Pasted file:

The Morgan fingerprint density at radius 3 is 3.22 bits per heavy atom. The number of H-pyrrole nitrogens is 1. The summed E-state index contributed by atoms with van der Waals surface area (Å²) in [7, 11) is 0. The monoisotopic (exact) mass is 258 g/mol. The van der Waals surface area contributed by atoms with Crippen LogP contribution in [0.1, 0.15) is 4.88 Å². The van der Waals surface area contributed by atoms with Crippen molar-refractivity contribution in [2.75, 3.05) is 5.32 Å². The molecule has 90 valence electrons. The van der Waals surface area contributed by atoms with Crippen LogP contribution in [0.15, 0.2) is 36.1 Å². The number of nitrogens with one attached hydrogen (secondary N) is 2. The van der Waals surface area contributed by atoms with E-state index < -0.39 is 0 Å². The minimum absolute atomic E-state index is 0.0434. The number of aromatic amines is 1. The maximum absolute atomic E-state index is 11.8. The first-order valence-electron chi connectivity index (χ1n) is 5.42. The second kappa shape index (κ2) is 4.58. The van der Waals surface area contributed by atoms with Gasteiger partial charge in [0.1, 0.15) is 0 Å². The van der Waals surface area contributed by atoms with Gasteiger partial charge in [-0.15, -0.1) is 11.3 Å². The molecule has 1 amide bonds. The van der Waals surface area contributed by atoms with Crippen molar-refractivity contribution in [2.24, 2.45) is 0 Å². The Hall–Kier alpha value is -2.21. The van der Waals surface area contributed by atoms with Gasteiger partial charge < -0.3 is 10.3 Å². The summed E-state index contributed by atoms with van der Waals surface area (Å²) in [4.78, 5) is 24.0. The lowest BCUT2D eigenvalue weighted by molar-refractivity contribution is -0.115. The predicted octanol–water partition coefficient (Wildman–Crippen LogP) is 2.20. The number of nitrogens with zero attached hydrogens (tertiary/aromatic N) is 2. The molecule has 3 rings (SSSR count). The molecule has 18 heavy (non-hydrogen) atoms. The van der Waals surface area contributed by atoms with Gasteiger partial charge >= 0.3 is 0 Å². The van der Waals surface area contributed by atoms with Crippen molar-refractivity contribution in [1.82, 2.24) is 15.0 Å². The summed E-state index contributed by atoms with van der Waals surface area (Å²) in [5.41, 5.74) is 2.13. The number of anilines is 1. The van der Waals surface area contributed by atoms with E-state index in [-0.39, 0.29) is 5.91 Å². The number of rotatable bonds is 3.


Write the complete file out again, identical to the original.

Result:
The Morgan fingerprint density at radius 3 is 3.22 bits per heavy atom. The number of H-pyrrole nitrogens is 1. The summed E-state index contributed by atoms with van der Waals surface area (Å²) in [7, 11) is 0. The monoisotopic (exact) mass is 258 g/mol. The van der Waals surface area contributed by atoms with Crippen LogP contribution in [0.1, 0.15) is 4.88 Å². The van der Waals surface area contributed by atoms with Crippen molar-refractivity contribution in [2.75, 3.05) is 5.32 Å². The molecule has 90 valence electrons. The van der Waals surface area contributed by atoms with Crippen LogP contribution in [0.15, 0.2) is 36.1 Å². The number of nitrogens with one attached hydrogen (secondary N) is 2. The van der Waals surface area contributed by atoms with E-state index < -0.39 is 0 Å². The minimum absolute atomic E-state index is 0.0434. The number of aromatic amines is 1. The maximum absolute atomic E-state index is 11.8. The first-order valence-electron chi connectivity index (χ1n) is 5.42. The second kappa shape index (κ2) is 4.58. The van der Waals surface area contributed by atoms with Gasteiger partial charge in [0.1, 0.15) is 0 Å². The van der Waals surface area contributed by atoms with Gasteiger partial charge in [-0.15, -0.1) is 11.3 Å². The molecule has 1 amide bonds. The van der Waals surface area contributed by atoms with Crippen molar-refractivity contribution in [2.24, 2.45) is 0 Å². The Hall–Kier alpha value is -2.21. The van der Waals surface area contributed by atoms with Gasteiger partial charge < -0.3 is 10.3 Å². The summed E-state index contributed by atoms with van der Waals surface area (Å²) in [4.78, 5) is 24.0. The lowest BCUT2D eigenvalue weighted by molar-refractivity contribution is -0.115. The predicted octanol–water partition coefficient (Wildman–Crippen LogP) is 2.20. The number of nitrogens with zero attached hydrogens (tertiary/aromatic N) is 2. The molecule has 3 rings (SSSR count). The molecule has 18 heavy (non-hydrogen) atoms. The van der Waals surface area contributed by atoms with Gasteiger partial charge >= 0.3 is 0 Å². The van der Waals surface area contributed by atoms with Crippen molar-refractivity contribution in [1.82, 2.24) is 15.0 Å². The summed E-state index contributed by atoms with van der Waals surface area (Å²) in [5.41, 5.74) is 2.13. The number of anilines is 1. The van der Waals surface area contributed by atoms with E-state index in [-0.39, 0.29) is 5.91 Å². The number of rotatable bonds is 3.